Employer Workers’ Comp
As an employer, most states will require you to have workers’ compensation insurance. This insurance helps provide coverage for work-related injuries or illnesses. This coverage can include:
- Medical care
- Replacing a portion of an employee’s wages lost from time off work due to an injury
- Ongoing care
- Funeral expenses
- Injuries or illnesses
The first way to get workers’ compensation insurance is from your state. In this case, the state funds your works comp claims. The second way to get workers’ comp insurance is from a private insurer.
In some states, larger companies may have the ability to self-insure with workers’ compensation if they have enough assets. In other words, they can be their own insurance companies. That said paying for medical or disability benefits can cause financial damage to your company. You’ll want to really think it through if you go this route.
The Hartford offers workers’ comp that covers everything mentioned above and more. Additional workers’ compensation benefits with us include:
- A preferred medical provider network
- Prescription drug features
- Access to experienced nurses
- Pay-as-you-go billing solutions
All of these features provide our customers with coverages that address their unique needs. Our goal is to help business owners and employees get back on their feet by providing the right care and attention they need. We also provide business owners like you, with options that can help lower the cost of your insurance.
Get a quote today or call one of our small business insurance specialists or agents at 1-855-829-1683.
Employers Responsibilities for Workers’ Compensation
As an employer it’s your duty to provide workers’ compensation insurance to your employees. In fact, most states require it and have different workers’ compensation laws. If you don’t provide workers’ comp insurance, there are penalties you may face. These penalties include:
- Fines. Your state determines the fine you pay for not having workers’ compensation insurance. Generally, the longer you’ve been without coverage, the higher the fine will be.
- Prosecution. Criminal charges can be brought against you for not providing workers’ compensation insurance to employees working for you.
- Lawsuits from injured employees. Employees who suffer an injury or illness can sue you when you don’t have the right coverage
In addition to these penalties you may be responsible for large medical or disability payments. This means that if you don’t have coverage when an employee is injured, you may be found responsible for the bills. To understand this further, consider these examples:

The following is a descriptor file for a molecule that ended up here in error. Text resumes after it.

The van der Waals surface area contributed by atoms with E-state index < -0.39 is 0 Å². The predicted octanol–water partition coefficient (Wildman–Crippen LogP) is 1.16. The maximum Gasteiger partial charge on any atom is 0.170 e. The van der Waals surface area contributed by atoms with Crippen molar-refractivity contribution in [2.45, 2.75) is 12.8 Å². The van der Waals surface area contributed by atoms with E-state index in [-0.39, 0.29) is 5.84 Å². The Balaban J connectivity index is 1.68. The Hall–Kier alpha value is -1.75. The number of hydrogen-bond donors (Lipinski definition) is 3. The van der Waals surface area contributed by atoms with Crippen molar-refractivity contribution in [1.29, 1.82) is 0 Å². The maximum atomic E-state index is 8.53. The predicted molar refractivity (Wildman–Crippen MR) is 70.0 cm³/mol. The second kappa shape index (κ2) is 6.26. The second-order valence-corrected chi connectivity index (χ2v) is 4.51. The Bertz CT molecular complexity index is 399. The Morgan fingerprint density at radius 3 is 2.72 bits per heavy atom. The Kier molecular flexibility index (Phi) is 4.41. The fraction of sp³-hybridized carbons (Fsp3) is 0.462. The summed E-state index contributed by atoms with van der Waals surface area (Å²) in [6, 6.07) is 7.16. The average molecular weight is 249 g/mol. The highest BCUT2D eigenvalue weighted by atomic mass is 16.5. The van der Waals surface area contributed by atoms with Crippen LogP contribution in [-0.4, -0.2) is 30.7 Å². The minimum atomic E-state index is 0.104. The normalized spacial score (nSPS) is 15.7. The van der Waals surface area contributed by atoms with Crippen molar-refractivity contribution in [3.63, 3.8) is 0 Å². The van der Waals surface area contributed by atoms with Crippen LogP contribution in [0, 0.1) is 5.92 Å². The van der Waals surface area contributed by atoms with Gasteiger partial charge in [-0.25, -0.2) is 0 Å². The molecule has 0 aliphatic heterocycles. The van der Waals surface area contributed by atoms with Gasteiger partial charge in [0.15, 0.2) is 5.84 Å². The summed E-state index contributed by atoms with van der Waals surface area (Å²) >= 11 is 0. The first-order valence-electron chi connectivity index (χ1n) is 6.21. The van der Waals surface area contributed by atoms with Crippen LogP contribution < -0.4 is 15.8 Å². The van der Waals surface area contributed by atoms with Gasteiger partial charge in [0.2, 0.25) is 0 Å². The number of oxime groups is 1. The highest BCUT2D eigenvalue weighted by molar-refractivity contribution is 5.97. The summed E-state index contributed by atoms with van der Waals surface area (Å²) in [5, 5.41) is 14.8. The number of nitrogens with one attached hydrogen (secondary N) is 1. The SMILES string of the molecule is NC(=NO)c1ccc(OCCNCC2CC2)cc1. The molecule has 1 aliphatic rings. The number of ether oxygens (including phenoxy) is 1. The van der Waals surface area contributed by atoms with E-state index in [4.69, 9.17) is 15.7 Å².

- As one of your employees stocks shelves she injures her back. After she receives medical treatment it is determined that the injury is permanent. If you don’t have workers’ compensation insurance you may be responsible for the disability payments.
- One of your employees slips and falls in your store after they finished mopping the floors. If you don’t have workers’ comp insurance, you will likely be found responsible for paying their medical bills.
- As your employee is driving your construction company’s van to a client’s house, they get into an accident. As a result of the accident, they sustain an injury. If you don’t have workers’ compensation insurance, you will likely be found responsible for the medical costs associated.
Luckily, it isn’t difficult finding workers’ compensation insurance. When you find the right coverage, there are certain tasks you’ll be responsible for. These include:
- Posting a notice of compliance with workers’ compensation laws. This notice should be posted in a noticeable spot for employees to see.
- Meeting the workers’ compensation board’s requests on compensation claims. These requests can include various details about injured workers’ claims. These details can be anything from the amount an employee earned before an accident to the date they returned to work.
- Ensuring on-the-job injuries receive immediate emergency medical treatment. For instance, if an employee gets injured on the job, you’re responsible for making sure they receive immediate care.
- Make a written report of injury for every accident. This should include every accident that results in personal injury for an employee. Especially, if an employee had to take time off from work to recover. Some state requirements may require reports if the medical treatment goes beyond first aid or more than two treatments by a doctor. When you’ve completed your reports they should be mailed to the nearest workers’ compensation board office. You should also make sure you mail a copy of the report to your insurance company and employers or employer. If you don’t do this, you may have to pay a fine. At worst, you may be found guilty of a misdemeanors.
As an employer, you should never retaliate to a workers’ compensation claim. Retaliation could signify discrimination of the employee that filed the claim.
Employer Penalties for Workers’ Compensation
Workers’ compensation helps protect you from a lawsuit that you may not see coming. It helps you avoid costly financial damage while you continue to run your business.
As mentioned earlier, without this insurance you may face these penalties:
- An employee sues you instead of filing a claim
- Criminal prosecution
- Fines determined by your state
- Personal liability if someone is injured at your business